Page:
APV of expenses = [0.1G+ 25 + (2.50)(100)] a
35
Equivalence principle:
G a
35
= 100, 000A
35
+ (0.1G+ 25 + 250) a
35
G = 100, 000
A
35
a
35
+ (0.1G+ 275)
0.9G = 100, 000P
35
+ 275
G =
(100)(8.36)+275
0.9
= 1234
9. Key: A
1000
1
V
x
= (1 +i) q
x
(1000 1000
1
V
x
)
40 = 80(1.1) q
x
(1000 40)
q
x
=
8840
960
= 0.05
1
AS =
(Gexpenses)(i+1)1000qx
px
=
(100(0.4)(100))(1.1)(1000)(0.05)
10.05
=
60(1.1)50
0.95
= 16.8
10. Key: E
Let G be the expense-loaded premium.
Actuarial present value (APV ) of benets = 1000A
50
.
APV of expenses, except claim expense = 15 + 1 a
50
APV of claim expense = 50A
50
(50 is paid when the claim is paid)
APV of premiums = G a
50
Equivalence principle: G a
50
= 1000A
50
+ 15 + 1 a
50
+ 50A
50
G1 =
1050A
50
+15
a
50
For De Moivres with ! = 100, x = 50 A
50
=
a
50
50
= 0.36512
a
50
=
1A
50
d
= 13.33248
Solving for G, G = 30.88
Arch MLC, Spring 2009 c _Yufeng Guo 349
Chapter 10
Arch MLC, Spring 2009 c _Yufeng Guo 350
Chapter 11
DANIEL CHAPTER 1 -
MULTI-STATE TRANSITION
MODELS FOR ACTUARIAL
APPLICATIONS
Once you think about it, and get used to the terminology, a Multi-State Transition Model
is very well named. For starters, its a model which has more than one state in it such
as living vs. dead, or healthy vs. partially impaired vs. totally disabled. Furthermore, the
model contains the likelihood of moving back and forth (or making transitions) among
these states. (For the living vs. dead model, you are already familiar with q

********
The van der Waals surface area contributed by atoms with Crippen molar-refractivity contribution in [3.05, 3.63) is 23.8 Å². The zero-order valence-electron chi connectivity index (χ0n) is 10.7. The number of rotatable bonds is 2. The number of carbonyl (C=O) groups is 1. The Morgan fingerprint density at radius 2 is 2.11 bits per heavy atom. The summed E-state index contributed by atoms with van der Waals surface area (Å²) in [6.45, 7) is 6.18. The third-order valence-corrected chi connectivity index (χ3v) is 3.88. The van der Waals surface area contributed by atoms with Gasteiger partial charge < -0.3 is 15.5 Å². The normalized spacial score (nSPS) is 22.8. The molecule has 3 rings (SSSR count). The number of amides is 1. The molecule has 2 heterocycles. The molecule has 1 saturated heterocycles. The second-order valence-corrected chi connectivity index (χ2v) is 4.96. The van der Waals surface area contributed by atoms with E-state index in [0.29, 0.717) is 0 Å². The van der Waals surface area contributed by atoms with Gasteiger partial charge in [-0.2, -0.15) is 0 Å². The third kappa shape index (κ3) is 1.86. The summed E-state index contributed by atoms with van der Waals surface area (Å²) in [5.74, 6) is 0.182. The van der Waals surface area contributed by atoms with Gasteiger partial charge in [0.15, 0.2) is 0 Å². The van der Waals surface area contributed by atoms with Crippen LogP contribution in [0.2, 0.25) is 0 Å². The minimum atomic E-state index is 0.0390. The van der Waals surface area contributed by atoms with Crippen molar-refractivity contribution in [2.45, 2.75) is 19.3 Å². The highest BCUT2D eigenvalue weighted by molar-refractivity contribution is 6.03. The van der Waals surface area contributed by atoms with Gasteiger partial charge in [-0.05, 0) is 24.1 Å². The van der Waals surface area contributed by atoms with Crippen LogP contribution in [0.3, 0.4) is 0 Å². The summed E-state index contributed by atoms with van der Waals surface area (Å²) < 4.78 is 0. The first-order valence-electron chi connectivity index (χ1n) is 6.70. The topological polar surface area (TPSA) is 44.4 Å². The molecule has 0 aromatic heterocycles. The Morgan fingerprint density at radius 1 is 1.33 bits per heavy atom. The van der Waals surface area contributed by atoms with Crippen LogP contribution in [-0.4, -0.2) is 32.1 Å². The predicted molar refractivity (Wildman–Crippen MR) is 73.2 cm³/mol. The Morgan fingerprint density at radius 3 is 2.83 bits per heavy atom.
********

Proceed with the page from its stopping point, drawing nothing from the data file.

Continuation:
x
, the probability
of transition from the living state to the dead state.) The living versus dead model is
not a perfect example of a transition model because the transitions are usually regarded as
being only one way (for insurance purposes). Transition models are really designed to handle
more complex situations when it is possible to move back and forth between various states.
Daniels study note does a good job of introducing the concept (Chapter 1), layering in costs
associated with the movements among states (Chapter 2), and tying it all together through
examples throughout the note.
1.1 Introduction
Examples 1-6 in the study note outline several multi-state models, moving for simple to more
complex. As you read through these, it should be useful to sketch a diagram of each model
discussed. For all the models, the process of moving between the states over time is called
a Markov process. We will introduce the concepts of homogeneous and non-homogeneous
Markov Chains through an example and then make the denitions and terminology more
precise afterward.
EXAMPLE: NEWCO Auto Insurance 1
The NEWCO Auto Insurance company classies its policyholders into two groups:
Hi Risk and Low Risk. Each year a driver is assigned to one of the two categories
351
Chapter 11
based on his status for the previous year and his driving experience for the previous
year. Thus, for each policyholder there are two states:
State 0: Low Risk
State 1: High Risk
Suppose that each year, for a person in State 0, the probability of remaining in
State 0 is 0.85 and the probability of moving to State 1 is 0.15. These are referred
to as the transition probabilities for State 0 and using the symbols in the study
note, we have:
Q
(0,0)
= 0.85, Q
(0,1)
= 0.15
For drivers currently in State 1, we will assume that
Q
(1,0)
= 0.3, Q
(1,1)
= 0.7